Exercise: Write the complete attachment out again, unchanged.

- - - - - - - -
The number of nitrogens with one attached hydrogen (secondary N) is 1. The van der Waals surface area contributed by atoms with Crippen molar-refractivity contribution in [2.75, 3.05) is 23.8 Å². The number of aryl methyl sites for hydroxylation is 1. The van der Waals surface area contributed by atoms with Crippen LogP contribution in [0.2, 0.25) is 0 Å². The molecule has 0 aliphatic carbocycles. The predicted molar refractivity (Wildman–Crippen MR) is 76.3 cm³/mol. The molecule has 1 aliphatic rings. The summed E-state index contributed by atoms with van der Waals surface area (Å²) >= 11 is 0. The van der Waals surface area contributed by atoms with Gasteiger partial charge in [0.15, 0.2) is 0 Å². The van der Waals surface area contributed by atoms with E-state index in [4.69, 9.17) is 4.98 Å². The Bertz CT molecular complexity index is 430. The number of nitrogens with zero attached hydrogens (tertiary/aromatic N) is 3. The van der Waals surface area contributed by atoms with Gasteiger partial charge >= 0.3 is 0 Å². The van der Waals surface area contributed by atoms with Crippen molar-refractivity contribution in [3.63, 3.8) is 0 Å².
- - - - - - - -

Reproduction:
The number of nitrogens with one attached hydrogen (secondary N) is 1. The van der Waals surface area contributed by atoms with Crippen molar-refractivity contribution in [2.75, 3.05) is 23.8 Å². The number of aryl methyl sites for hydroxylation is 1. The van der Waals surface area contributed by atoms with Crippen LogP contribution in [0.2, 0.25) is 0 Å². The molecule has 0 aliphatic carbocycles. The predicted molar refractivity (Wildman–Crippen MR) is 76.3 cm³/mol. The molecule has 1 aliphatic rings. The summed E-state index contributed by atoms with van der Waals surface area (Å²) >= 11 is 0. The van der Waals surface area contributed by atoms with Gasteiger partial charge in [0.15, 0.2) is 0 Å². The van der Waals surface area contributed by atoms with E-state index in [4.69, 9.17) is 4.98 Å². The Bertz CT molecular complexity index is 430. The number of nitrogens with zero attached hydrogens (tertiary/aromatic N) is 3. The van der Waals surface area contributed by atoms with Gasteiger partial charge >= 0.3 is 0 Å². The van der Waals surface area contributed by atoms with Crippen molar-refractivity contribution in [3.63, 3.8) is 0 Å².